Notes on police violence

Fifteen-year-old high school freshman with BB gun killed by police in San Diego

Early Saturday morning, two San Diego police officers shot and killed a 15-year-old boy holding a BB gun outside Torrey Pines High School, in the North County Coastal area of San Diego, California.

The officers arrived at the school on Del Mar Heights Road after receiving a 911 call requesting a welfare check at 3:27 a.m. The caller reportedly asked that someone check on a youth who was standing outside of the school. The caller also stated that the person was not armed. The police have now confirmed that the boy who was killed was the same one who made the call.

The two officers arrived in separate vehicles but at about the same time. Acting Homicide Captain Mike Holden recounted the sequence of events to media outlets, saying that when they stepped out of their vehicles to talk to the boy he “pulled a handgun that was concealed in his waistband and pointed it at one of the officers.” The officers immediately drew their guns and told the boy to drop the weapon. The boy allegedly continued pointing the gun at one of the officers and began to approach him. Both officers then fired at the boy, striking him several times.

The boy, whose name has not been released because of his age, was pronounced dead at Scripps Memorial La Jolla. He was a freshman high school student at Torrey Pines High School.

There were two officers involved in the shooting; one has been with the police department for 28 years, and the other for four. Neither were injured in the incident. One of the officers is on the department’s juvenile services team, a special program apparently designed to keep young people out of trouble and to “intervene early when they come in contact with the law,” training that apparently was unable to prevent the killing of the unarmed youth Saturday morning.

Torrey Pines High School, which has about 3,000 students enrolled in grades nine through 12, is located in an affluent neighborhood in San Diego with an average household income of well over $100,000. The killing took place only hours before many of the students were scheduled to take the SATs, a standardized test used for college applications, at the high school.

Since the only other person who was present on the scene was killed, the only version of the story that is known at this point is that of the police department. Both officers were wearing body cameras, but footage of the incident has not been released.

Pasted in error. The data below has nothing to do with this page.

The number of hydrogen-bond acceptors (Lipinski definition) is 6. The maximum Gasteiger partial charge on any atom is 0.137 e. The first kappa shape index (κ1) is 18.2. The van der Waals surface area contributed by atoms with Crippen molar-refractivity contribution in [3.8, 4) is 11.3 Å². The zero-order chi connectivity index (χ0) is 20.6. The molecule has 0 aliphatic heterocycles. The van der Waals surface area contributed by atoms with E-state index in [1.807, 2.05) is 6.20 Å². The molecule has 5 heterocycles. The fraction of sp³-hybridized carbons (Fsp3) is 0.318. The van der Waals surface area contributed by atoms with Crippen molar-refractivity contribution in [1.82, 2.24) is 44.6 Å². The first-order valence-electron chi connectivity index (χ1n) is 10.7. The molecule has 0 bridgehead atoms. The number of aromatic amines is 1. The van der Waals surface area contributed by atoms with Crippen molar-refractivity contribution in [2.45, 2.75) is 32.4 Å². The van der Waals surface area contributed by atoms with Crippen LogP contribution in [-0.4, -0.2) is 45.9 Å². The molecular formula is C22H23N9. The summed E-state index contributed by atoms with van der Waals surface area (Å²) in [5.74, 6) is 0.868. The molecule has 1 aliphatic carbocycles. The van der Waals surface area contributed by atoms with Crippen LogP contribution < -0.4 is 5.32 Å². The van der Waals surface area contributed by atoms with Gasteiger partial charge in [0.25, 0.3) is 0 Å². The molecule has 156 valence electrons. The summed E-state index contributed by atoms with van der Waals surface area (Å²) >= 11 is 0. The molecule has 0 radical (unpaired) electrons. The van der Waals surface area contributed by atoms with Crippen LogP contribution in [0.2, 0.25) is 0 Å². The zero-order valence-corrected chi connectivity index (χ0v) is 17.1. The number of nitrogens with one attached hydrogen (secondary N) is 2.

There are several unusual aspects to this case. First, it is unclear why the youth called in the welfare check on himself. Moreover, he explicitly stated in the call that he was unarmed. Why the officers needed to fire “several” rounds into the 15-year-old’s body to “ensure their safety” is also unclear, though not uncommon in police killings.

Despite the very few details that have been released about the personal life of the boy and his family, the Washington Post ran a piece on Sunday morning headlined, “Teen with BB gun enlisted San Diego officers in suicide plot, police say.” The article paints the officers as victims of the student’s preconceived plan: “Police traced the original 911 call and determined that the teen was the one who had summoned officers to the school, apparently enlisting them in his suicide plot.”

The article continues, without substantiation, to lament the incident as a “suicide by cop.” The 911 welfare call is hardly grounds to declare the motivations of the teenager. It is just as likely that the call was a cry for help.

The Post article goes on to state: “Although no one keeps specific numbers on ‘suicides by cop,’ a 2014 report by the National Sheriffs’ Association estimated that a third of police shootings fall into that category. In such situations, officers often have little say-so in anything but the final act, while the suicidal person may have planned or even practiced the encounter.”

There is nothing resembling reality in these claims. Of the 957 people killed by police in 2016, 25 percent of the victims had clear and discernible signs of mental illness. About 46 percent of those killed, or 441 people, were not armed with a gun. Forty-four people had a toy weapon of some kind. Forty-seven people were neither armed nor driving a car in a way the police deemed “dangerous.” About a third of the victims, or 329 people, were fleeing.

Even if one were to accept the figure of one-third of police killings being a form of suicide, this would by itself be a devastating indictment of American society and the consequences of social dislocation and inequality.

Texas police officer who killed teen charged with murder

Just before Saturday’s police killing, the Balch Springs, Texas officer who killed 15-year-old Jordan Edwards as he was being driven away from a party, was arrested on a murder charge. Bail for the officer was set at $300,000.

The officer, Roy Oliver, posted bond within a few hours and was out of the jail before 10 p.m. Saturday—a courtesy that would not be extended to a working class youth charged with a similar crime.

Oliver, who is white, justified his murder of Edwards, who was black, by claiming that the car was backing up “aggressively” at him. Police were quickly forced to admit that the car, driven by Edwards’ brother, was actually driving away from Oliver. The department fired him on Tuesday.

Edwards, who was a freshman at Mesquite High School in the Northern Texas town of 25,000, was buried on Saturday. His service was attended by more than 800 people.

The arrest of an officer for even the most egregious of police killings is rare, and a conviction is uncertain, given the wide leeway the Supreme Court has granted police to kill ordinary people.